Today we are talking about basting your quilt. What does this mean? Once you have your quilt top complete, you want to layer it with the batting and backing in such a way that you are able to keep the layers from shifting while you quilt it down. We call this the quilt sandwich.
There are any number of ways to keep your sandwich from shifting. For some smaller pieces, you may not need to do any basting at all – just layer it up and start quilting from the middle out. Early in my quilting, I used to use safety pins. If you do a google search on basting methods, you’ll see quite a few different methods available.
My preference is to use basting spray.
I have a spray that I tend to buy as much as possible whenever it goes on sale, 2-3 times a year. It’s not unusual to see 20 cans on my shelf – I’ll use them all in the course of a year! I make that many quilts. Different people are very loyal to specific brands. I am loyal to my budget.
What you’ll need:
- Top, batting and backing, ready for layering
- A place to lay your quilt out flat – well ventilated!
- Masking tape
- 1-2 cans basting spray (depending on the size of can and size of quilt)
Top, batting and backing – ready for layering
Make sure your quilt top is pressed and completed. Remove as many loose threads as you can while you are ironing.
I’m partial to cotton batts. They are a little more expensive than polyester, but they breathe better than poly and I can iron my completed quilt (to remove fold lines). Never iron a quilt with a polyester batt – you’ll melt the batting. There is a “fusible batt” available which is the exception to this, but I found the fusible batt to be more bother than help, so I don’t use it. Depending on what you are accomplishing in your quilt, there are also wool batts, silk batts, and various mixes of cotton/wool/silk/poly.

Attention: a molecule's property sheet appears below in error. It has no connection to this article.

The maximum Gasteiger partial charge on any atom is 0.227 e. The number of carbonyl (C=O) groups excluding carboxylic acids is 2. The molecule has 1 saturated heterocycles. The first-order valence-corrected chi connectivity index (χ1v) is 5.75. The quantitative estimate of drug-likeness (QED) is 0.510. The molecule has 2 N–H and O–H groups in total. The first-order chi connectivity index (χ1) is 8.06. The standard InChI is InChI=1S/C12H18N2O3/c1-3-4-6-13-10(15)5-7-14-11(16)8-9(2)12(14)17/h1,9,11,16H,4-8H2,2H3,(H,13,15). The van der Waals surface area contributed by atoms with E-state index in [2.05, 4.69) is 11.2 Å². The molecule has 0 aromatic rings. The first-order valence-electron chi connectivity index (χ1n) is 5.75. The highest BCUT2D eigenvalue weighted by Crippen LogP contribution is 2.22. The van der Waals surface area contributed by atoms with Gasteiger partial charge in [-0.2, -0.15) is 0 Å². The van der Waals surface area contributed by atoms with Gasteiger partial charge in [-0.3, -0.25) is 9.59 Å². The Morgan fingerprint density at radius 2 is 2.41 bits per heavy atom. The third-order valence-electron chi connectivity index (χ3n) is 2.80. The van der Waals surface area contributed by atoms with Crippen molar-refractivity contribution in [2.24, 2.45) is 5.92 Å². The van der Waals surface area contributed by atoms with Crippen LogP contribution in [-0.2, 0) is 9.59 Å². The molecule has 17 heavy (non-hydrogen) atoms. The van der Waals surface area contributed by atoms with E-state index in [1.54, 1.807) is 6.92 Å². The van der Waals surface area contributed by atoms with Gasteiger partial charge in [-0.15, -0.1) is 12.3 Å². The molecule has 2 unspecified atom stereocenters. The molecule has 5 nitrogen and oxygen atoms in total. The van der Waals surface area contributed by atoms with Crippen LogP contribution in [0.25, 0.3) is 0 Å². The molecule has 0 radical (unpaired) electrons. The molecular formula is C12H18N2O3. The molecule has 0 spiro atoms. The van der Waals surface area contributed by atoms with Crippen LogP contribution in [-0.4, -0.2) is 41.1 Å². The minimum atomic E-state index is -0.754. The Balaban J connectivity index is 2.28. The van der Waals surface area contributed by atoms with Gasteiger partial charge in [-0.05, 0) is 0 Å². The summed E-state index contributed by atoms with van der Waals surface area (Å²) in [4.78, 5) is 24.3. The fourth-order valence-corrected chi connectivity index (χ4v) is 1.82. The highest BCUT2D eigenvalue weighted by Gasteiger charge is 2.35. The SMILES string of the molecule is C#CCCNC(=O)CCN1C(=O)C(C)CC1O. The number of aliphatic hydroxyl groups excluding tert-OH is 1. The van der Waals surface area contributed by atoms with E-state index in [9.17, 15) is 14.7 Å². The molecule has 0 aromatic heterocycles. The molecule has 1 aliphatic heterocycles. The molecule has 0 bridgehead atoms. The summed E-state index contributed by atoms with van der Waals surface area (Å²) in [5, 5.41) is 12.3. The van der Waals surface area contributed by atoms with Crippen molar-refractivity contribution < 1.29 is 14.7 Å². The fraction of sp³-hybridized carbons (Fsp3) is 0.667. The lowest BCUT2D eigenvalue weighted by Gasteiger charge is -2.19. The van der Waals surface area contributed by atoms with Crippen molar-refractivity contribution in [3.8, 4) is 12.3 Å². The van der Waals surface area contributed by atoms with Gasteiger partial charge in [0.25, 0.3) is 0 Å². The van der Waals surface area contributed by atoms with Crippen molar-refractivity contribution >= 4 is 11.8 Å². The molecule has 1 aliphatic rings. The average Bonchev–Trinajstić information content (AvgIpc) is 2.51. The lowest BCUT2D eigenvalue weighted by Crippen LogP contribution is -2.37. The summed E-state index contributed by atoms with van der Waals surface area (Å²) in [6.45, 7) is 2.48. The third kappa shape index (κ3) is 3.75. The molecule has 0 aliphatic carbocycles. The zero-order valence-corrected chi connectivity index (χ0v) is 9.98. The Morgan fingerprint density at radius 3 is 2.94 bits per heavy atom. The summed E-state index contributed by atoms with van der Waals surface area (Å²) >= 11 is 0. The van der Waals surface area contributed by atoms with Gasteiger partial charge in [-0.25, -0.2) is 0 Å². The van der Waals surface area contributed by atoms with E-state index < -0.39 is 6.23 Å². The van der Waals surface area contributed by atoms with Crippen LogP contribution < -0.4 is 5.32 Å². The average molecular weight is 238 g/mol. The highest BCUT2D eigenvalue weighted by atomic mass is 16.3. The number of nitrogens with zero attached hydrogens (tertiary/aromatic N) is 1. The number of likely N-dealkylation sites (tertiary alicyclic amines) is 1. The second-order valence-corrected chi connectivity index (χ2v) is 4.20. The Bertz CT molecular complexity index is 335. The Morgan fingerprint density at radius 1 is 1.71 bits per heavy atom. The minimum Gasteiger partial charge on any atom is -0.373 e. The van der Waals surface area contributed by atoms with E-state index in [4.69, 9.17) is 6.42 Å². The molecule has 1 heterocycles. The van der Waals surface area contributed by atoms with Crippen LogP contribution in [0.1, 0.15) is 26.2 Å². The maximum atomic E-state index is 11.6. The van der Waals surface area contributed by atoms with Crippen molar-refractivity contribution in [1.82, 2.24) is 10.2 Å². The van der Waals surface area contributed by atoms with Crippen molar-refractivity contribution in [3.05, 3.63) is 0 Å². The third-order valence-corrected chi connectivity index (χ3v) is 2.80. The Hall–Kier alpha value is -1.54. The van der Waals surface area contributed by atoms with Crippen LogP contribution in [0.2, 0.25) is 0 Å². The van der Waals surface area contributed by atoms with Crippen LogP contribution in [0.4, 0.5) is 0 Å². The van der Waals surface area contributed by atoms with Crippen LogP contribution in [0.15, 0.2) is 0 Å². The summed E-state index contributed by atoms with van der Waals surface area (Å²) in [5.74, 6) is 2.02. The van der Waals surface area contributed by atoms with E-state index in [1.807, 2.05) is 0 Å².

I have used bamboo batting – I love how soft it is and it’s easy to work with. But I have since learned that the process to make tough bamboo fibers into soft fabric/batting is very eco-UNfriendly. Lots of nasty chemical waste. I don’t use bamboo any more.
Aaaaand the backing. I love the extra-wide fabrics available for backing these days. Although, you can make some pretty cool pieced backings, too. Whatever you choose, have it pressed and ready to lay it out. It doesn’t need to be totally wrinkle free like a dress shirt, but you do want to remove the major creases. Once you’ve basted your sandwich, any creases will be part of your quilt.
A place to lay out your quilt
I do not have enough floor space at my home to lay out my quilts, even if I move the furniture around. So I use the cafeteria at my office. They have lots of tables that I can push together for a work space, no one is there after the regular work day, and it’s a huge, airy room with great ventilation.
Today’s blog was inspired by my having two queen sized quilt tops that I needed to baste. After my regular day at the office, I headed down to the cafeteria and pushed together four tables. This is usually enough for my full sized or smaller quilts. But not the queens! You really want to have a space that the entire quilt top can lay flat and smooth. But if I put too many tables together, I can’t reach into the middle of the quilt.
So, I thought, let’s just lay it out on the floor. I’ll have to be careful when spraying so that I don’t get adhesive spray on the carpet, but this will be fine. Um. No. As I stood there staring at my backing on the floor, I could just feel the inevitable bruises on my knees. Nope – I’ll figure out a way to reach the middle of the quilt after I push together more tables.
This will work! So the first step is to lay out the backing on the table, wrong side up.